Everything that could have gone wrong since 2015 has done so, and Wednesday’s developments, which saw a humiliated and humbled Mrs May on the doorstep of Number 10, demonstrated that those who have undermined the foundations of government had learned nothing.
They are the single-issue Tories who have wanted Brexit, come hell or high water, since before the term was invented – since September 1988, in fact, when Margaret Thatcher invoked the idea in a fateful speech at Bruges.
Her insistence that Britain would resist further integration with Europe, awoke a sleeping giant on her bank benches, whose footsteps would echo through the offices of her successors. The schism would undermine the very foundations of the party.
David Cameron was swallowed whole by it, and his defence earlier this week of the deal he made with the devil in submitting to the in-out referendum of 2016, was the first lesson that had gone unlearned.
The second was betrayed by the 48 letters of no confidence from Mrs May’s rebel MPs, which triggered the ballot on her leadership. This was a mutiny shaped entirely from self-interest, not the national good. Not one of them had an alternative strategy to hers; indeed, there had never been a plan for Brexit, other than unreliable and downright dishonest campaign promises painted on the side of a campaign bus.
Their protestations on Wednesday night that they were merely fighting the corner of their constituents who had voted to leave the EU were disingenuous. Without the benefit of nuance on the referendum paper, we were voting for an idea, not a policy. It was the politicians’ job to fill in the details, and they have failed manifestly to do so.
The only one of their number to have actually produced a plan was the very one they were seeking to be rid of. Mrs May’s deal is a compromise, of course, but that is a consequence of the vagueness of the mandate.
The absence of consensus elsewhere was the one constant. The rebels could not agree among themselves whether they wanted to leave the EU without a deal – a scenario which would in any case be opposed by most other MPs.
We then come to the dissention in Labour’s ranks. It was an aberration of the selection process that allowed in Jeremy Corbyn, a backbencher whose 32 years in Parliament had been defined only by anonymity and by his hostility to his own party.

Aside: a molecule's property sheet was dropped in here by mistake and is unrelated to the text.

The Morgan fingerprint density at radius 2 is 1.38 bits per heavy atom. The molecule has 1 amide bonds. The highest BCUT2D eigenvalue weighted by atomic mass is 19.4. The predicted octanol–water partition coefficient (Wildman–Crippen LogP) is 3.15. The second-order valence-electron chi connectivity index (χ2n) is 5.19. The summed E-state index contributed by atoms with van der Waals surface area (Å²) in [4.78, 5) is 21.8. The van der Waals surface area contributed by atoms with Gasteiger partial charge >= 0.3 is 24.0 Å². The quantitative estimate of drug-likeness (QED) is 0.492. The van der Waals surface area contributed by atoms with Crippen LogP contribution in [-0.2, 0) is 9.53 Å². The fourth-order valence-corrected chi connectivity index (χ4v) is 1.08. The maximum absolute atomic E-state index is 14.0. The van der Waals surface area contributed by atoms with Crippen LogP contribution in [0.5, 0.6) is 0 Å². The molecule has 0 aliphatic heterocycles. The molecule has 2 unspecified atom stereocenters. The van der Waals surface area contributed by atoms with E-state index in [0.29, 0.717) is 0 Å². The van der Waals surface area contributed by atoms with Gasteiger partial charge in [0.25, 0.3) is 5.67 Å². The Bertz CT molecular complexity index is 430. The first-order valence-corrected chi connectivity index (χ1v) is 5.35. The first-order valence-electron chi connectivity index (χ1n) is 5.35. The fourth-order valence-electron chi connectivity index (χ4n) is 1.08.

He would, it was widely expected, be quickly dispatched. But then came Mrs May’s disastrous decision to call another election, and to play the austerity card in her manifesto. Corbyn’s promises of fairer wealth for all – worked out on the back of a fag packet by Diane Abbott though they may have been – seemed an attractive alternative.
The Labour leader’s ability to play to the crowd is the third lesson unlearned by Mrs May’s party. There is no one in its ranks who can match his guile, and that is what will very likely see him in Downing Street by next Christmas.
But is he the force that will unify the country? Hardly. His party is even more riven than the Tories, for its divisions run much deeper than Europe alone, and its message is rooted in rhetoric, not reality. Let’s not forget how quickly he reneged on his promise last year to wipe out student loans.
A generation of Tories has grown up in the belief that Europe was a force to be resisted, but with no concept of how. Jacob-Rees Mogg, who was 19 when Mrs Thatcher stood up in Bruges, is – despite his Regency era air – the personification of this new breed.
It was not surprising that the view found favour outside the Westminster bubble. The EU is bloated and loathsome and crying out for reform, and our history since 1945 tells us that we will always vote for change when it is offered. We don’t know what we will like in the future but we already know what we don’t like in the present.
Historians will differ on who pressed the Conservatives’ self-destruct button and when, but there was never any question that from the moment it was done, it was only a matter of time before the house of cards caved in.